A new HGCA survey has revealed that the timing of oilseed rape harvest, drying temperature and seed handling can all increase the free fatty acid content of rapeseed oil, thus raising the risk of possible deductions by oilseed crushers.
The survey carried out in partnership with oilseed merchants was prompted by the high free fatty acid levels seen in Scotland last harvest. The contractual maximum is 2%, but some samples were almost 10%.
Free fatty acids are a concern for end users because they can make the oil unsuitable for human consumption and cause foaming in biofuels. Exceeding the 2% level can result in deductions to the price growers receive, reflecting the costs of removing them from the oil.
Following analysis of the survey responses, three key factors were identified: harvest timing, drying conditions and handling.
“Although this was a small, self-selecting survey, it indicates that harvesting too early or too late after desiccation can increase the amount of free fatty acids,” said Simon Oxley, senior research and knowledge transfer manager at HGCA.
“Previous research suggests immature seeds in early harvest and pre-germination of seeds in late harvest increase free fatty acid levels.
“Harvest is a busy period so getting all the crops in at the optimum time can be difficult, especially if there is a poor weather window. If growers do have to bring in their oilseed rape a little early or late they should keep in mind that the FFA content may be affected,” he added.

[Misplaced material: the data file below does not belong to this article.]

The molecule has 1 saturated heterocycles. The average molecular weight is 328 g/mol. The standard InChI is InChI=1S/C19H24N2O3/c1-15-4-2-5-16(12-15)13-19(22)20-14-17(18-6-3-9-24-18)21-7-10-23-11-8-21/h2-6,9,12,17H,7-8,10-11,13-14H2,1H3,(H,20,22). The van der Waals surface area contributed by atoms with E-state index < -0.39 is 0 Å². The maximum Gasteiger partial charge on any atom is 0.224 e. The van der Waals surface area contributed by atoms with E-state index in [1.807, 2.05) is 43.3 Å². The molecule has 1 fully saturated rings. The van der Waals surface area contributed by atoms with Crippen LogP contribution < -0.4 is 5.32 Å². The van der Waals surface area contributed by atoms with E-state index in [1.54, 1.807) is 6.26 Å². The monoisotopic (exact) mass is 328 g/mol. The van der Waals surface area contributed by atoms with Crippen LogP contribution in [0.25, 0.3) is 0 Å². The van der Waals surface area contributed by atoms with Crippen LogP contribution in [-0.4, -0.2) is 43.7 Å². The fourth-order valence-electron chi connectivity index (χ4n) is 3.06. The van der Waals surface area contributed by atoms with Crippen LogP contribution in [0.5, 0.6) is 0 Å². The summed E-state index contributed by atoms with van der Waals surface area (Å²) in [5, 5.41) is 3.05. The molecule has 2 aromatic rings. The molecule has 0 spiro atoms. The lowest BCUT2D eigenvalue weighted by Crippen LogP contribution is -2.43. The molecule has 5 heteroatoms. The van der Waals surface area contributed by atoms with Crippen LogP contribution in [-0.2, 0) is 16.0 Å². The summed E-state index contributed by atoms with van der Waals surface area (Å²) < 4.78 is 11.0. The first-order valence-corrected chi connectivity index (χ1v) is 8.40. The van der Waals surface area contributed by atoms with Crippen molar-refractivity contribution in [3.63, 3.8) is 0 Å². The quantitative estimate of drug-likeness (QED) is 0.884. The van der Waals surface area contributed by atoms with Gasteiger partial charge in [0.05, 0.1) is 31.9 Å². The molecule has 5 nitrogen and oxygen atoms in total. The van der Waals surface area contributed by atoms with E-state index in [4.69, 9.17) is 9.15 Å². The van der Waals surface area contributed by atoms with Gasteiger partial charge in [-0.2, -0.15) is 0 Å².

The survey has also indicated that drying practices influence free fatty acid content, with increased levels recorded when higher drying temperatures were used.
Dr Oxley suggested growers take this into account when selecting temperatures.
“Higher drying temperatures allow greater throughput on drying equipment, but can also increase free fatty acid levels. Growers need to take care when selecting their dryer temperature and balance any risk from an increased free fatty acid content with getting all their crops dry and in stores.”
Ventilation of stored rapeseed prior to drying and uplift is, therefore, something growers may need to consider to keep levels down.
The survey also looked at whether other factors such as variety or region had an effect on levels.
“The work so far hasn’t indicated significant relationships with any other factor,” explains HGCA’s Ellie Marshall, who was responsible for the data analysis, “But we have to bear in mind that this research was conducted in one growing season.”
“In future we intend to expand this work and explore all possible influences on free fatty acid levels in more detail,” says Dr Marshall.
Growers concerned about free fatty acids are urged to speak with their merchant or processor about quality requirements since it is anticipated that a greater level of testing will be carried out in 2013.